How to Prevent Cycling Injuries

So you want to stay pain and injury free on the bike? Well, it all depends on the fitness of the body you bring into cycling and your approach to riding. Let me explain.


More fundamental than your VO2 max or power output, total body fitness includes multiple things. These include your posture and function, your nutrition and hydration, and your mental and emotional state.

Posture and Function

If your body is not in muscle balance and postural symmetry, your movements are inefficient. This will cause you to have muscular compensation with every pedal stroke. How will you know this is happening? Well, you may notice your knees pointed in or out with each revolution. Or, you might experience leg or foot cramps. You also might struggle with lower back and neck pain, chronically have one-sided muscle tightness, or observe rotation in your upper body or pelvis as you grip the handle bars. With thousands of pedal repetitions, these body disparities and the resultant asymmetrical movement patterns can cause your body to suffer from strain, fatigue, and breakdown.

Nutrition and Hydration

Besides needing proper posture and alignment, you also need to stay fed and hydrated well. Let me explain. Food is fuel, and not all foods are created equally. If you are powering up for your rides with chips, soda and baked goods, odds are your energy will quickly deplete. If you don’t eat the enough of the right foods, you’ll just end up hungry. Hunger can make you tired, weak, unable to focus, lightheaded or anxious, all of which can cause harm when speeding around on two wheels.

Being dehydrated is another issue. Did you know that dehydration of just 2% body weight has been found to negatively impact performance? This is mainly because of the decreased blood volume, which, in turn, reduces circulation of oxygen and necessary nutrients. Additionally, an increase in core temperature because of reduced sweating and skin blood flow will hamper performance. As a result, you’re more likely to suffer a heat-related injury.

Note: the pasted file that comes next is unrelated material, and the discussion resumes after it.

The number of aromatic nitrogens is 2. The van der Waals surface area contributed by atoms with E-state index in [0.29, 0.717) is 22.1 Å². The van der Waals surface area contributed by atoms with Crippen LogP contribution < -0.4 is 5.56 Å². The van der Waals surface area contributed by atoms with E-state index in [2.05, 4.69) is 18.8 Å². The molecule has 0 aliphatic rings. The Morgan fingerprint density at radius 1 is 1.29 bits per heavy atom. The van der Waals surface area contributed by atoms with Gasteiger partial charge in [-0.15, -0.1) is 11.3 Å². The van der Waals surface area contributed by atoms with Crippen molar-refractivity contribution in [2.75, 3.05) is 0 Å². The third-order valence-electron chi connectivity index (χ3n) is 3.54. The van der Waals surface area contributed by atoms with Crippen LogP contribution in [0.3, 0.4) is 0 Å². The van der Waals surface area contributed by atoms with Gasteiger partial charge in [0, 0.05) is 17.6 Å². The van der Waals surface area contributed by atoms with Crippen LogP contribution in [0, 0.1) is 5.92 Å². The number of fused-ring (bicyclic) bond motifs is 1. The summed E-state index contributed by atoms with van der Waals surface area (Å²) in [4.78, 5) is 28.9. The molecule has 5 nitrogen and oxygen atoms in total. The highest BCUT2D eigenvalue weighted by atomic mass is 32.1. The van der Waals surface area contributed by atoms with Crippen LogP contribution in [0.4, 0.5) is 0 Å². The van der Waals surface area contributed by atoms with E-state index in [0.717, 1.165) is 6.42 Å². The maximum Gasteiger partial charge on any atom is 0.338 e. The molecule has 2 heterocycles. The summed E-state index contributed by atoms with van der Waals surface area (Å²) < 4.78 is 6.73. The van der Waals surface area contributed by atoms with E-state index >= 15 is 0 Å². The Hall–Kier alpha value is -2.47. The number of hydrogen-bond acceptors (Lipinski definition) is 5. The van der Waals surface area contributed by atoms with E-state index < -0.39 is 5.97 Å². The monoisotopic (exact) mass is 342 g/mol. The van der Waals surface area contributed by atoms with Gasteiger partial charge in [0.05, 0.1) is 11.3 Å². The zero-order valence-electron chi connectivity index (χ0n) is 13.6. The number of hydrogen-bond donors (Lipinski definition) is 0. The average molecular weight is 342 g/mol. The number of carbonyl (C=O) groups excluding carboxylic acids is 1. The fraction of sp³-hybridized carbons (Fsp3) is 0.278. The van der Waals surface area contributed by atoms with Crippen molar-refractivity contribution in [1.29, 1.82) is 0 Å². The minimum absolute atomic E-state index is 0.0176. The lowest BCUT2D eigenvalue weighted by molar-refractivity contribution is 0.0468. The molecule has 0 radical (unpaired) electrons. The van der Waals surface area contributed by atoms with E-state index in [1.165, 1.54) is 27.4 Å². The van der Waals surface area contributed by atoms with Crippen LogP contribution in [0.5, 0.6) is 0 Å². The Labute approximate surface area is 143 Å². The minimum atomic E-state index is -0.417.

Mental and Emotional State

A stressful day at work, family drama or bad night of sleep can impact your ability to ride. Why? Because these events can lower our mood and could distract us from focusing on the trail or road ahead. Thus, you need to consider low mood states such as depression, worry, fear, distraction or low confidence before you out on your bike. Try this. Gauge your inner motivation. If you find yourself forcing yourself on the bike out of obligation or guilt, you might need to pass on your ride for the day. In other words, listen to your body. Sometimes it knows what you need more than the overzealous mind.


What’s the second variable in injury prevention? How you ride! Here are some key ingredients: be prepared, follow a training plan, sit in a neutral posture, and balance cycling and recovery. Read on for more explanation.

Ride Preparation